Carrie Christoffersen, curator of collections said, "Without the benefit of any of the 21st century conveniences or technological advancements, and in the face of significant personal hardships, these journalists were distinctly committed to providing their community with critical information, and they used simple pen and paper to do it."


Meghan Hartsell


2011-04-15 18:05

After the 9.0 magnitude earthquake that hit Japan on March 11 and the ensuing tsunami that devastated the coasts, the world, and Japan itself, was following the event via breaking news and news coverage.

As Martyn Williams, IDG News, reported (via PCWorld.com), millions of Japanese flocked to the Internet and social media websites in the aftermath.

However, according to two surveys, the article said that television retained its place as the primary source of information for the Japanese. "The data highlights the growing importance of Internet-based information sources in Japan, but underlines the continued dominance of traditional media and the trust Japan has in its well-funded public broadcaster, NHK".

Many news site saw big jumps in their audience: according to Nielsen NetRatings Japan, Reuters attracted a million Japanese and TEPCO (Tokyo Electric Power Co.), operator of the Fukushima nuclear power plants, increased its audience from 500,000 to over 5 million during the period, the article reported.

Social media sites saw increased use - it added - with Twitter increasing its PC audience by a third, but the NetRatings data doesn't count cell phone use, which is an important platform for social media use in Japan.


Federica Cherubini's picture

Federica Cherubini


2011-03-29 19:12

Japan's newspapers, thus far healthier than their western counterparts, are now heading towards crisis, the Agence France-Presse reported. Although the country boasts the world's top selling daily, the Yomiuri Shimbun with 10 million copies a day, and newspapers remain the preferred source of news, advertising revenue has plunged and the press seems to have failed to capture the attention of much of the younger generation, according to the AFP.

Home-delivery subscriptions are strong and several updated editions of papers are produced throughout the day. But young people who have grown up with free news on the Internet might not be willing to pay: the AFP reported that according to the M1F1 Research Institute, people in their 20s view newspapers at expensive and time-consuming and replaceable by free alternatives.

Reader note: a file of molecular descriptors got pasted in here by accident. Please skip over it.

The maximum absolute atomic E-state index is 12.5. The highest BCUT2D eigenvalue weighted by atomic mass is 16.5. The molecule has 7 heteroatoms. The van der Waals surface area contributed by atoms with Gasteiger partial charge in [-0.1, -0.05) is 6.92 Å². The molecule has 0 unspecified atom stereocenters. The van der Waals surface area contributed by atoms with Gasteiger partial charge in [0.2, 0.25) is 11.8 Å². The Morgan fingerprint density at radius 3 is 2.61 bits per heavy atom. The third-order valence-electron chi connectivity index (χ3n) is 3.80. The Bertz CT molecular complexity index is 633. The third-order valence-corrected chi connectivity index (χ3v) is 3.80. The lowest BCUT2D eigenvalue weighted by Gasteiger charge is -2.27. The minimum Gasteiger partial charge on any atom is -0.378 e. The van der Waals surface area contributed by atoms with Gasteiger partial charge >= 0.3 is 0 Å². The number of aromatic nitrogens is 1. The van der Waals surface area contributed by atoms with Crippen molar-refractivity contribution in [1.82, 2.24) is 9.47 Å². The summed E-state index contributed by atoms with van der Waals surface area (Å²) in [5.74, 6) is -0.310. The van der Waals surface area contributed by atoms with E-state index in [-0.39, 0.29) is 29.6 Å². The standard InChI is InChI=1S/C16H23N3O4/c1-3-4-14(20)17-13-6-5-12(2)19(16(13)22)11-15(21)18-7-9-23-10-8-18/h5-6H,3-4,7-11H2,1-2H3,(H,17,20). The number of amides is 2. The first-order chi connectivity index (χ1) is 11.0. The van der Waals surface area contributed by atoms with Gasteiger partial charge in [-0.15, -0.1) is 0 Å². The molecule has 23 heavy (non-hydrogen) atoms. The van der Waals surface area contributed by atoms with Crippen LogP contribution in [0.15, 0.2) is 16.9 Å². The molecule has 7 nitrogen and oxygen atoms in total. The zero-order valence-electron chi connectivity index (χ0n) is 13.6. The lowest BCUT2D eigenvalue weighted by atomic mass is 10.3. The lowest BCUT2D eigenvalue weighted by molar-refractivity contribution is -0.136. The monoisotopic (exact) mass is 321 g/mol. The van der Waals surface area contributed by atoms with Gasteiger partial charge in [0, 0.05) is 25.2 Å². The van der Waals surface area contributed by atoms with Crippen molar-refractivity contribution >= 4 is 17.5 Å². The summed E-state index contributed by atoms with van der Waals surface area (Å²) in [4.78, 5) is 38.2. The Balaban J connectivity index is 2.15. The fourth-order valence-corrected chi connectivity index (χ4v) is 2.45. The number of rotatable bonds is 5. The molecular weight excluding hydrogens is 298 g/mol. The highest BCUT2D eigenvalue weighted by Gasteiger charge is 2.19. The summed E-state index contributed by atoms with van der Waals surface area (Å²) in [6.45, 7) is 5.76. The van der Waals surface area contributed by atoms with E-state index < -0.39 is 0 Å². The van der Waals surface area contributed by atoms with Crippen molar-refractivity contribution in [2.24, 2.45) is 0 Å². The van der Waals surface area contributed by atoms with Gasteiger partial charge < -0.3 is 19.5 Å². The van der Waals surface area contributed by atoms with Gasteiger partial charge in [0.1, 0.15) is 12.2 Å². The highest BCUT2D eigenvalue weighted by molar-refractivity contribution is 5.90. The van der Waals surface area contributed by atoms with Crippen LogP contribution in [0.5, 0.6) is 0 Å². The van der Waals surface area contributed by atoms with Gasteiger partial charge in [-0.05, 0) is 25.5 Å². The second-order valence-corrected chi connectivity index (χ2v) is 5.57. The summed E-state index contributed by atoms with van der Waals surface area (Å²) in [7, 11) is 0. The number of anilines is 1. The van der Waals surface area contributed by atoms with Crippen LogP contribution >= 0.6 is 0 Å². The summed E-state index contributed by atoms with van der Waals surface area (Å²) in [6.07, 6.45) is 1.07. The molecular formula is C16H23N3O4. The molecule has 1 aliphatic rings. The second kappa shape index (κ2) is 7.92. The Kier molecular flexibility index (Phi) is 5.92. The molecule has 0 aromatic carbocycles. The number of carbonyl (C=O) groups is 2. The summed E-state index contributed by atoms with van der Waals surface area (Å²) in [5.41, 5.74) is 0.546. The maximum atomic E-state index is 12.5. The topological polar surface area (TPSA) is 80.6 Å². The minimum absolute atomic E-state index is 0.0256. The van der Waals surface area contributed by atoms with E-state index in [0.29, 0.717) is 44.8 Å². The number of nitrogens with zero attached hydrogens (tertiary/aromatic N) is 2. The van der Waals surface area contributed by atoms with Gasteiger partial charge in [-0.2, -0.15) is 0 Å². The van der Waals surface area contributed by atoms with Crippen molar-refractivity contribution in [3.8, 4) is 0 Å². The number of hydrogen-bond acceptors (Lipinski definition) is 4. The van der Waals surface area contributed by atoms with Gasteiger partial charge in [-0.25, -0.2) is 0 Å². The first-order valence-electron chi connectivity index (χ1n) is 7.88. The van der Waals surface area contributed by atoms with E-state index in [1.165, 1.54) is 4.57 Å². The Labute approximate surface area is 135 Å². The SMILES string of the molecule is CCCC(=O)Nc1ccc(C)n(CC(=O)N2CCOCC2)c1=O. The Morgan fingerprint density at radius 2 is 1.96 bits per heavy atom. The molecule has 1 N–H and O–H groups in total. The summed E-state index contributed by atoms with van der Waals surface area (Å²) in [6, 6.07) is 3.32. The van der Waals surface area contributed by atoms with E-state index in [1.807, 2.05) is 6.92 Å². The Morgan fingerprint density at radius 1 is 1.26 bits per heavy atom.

Emma Goodman's picture

Emma Goodman


2010-09-16 12:46

While much of the news industry is facing serious problems in the face of the looming digital age of the media, Japan appears to be having the exact opposite problem. The New York Times reports that the failure of JanJan News, an online news source in Japan, indicated Japan's resistance to online media. "JanJan was the last of four online newspapers offering reader-generated articles that were started with great fanfare here," writes Martin Fackler, "but they have all closed or had to scale back their operations in the past 2 years."

JanJan was an online news sources that offered reader-generated articles. Although the site started with a great amount of hype, it has been unable to sustain itself. Yet, the problem is not the citizen journalism aspect of the news site--no online journal has been able to succeed in Japan.

Despite the growing threat of digital media take-over in other parts of the world, Japan's media landscape has remained untouched, and JanJan is just one example. JanJan's president and founder Ken Takeuchi says "Japan just wasn't ready yet. This is a hard place to create an alternative source of news."


Carole Wurzelbacher


2010-06-22 17:41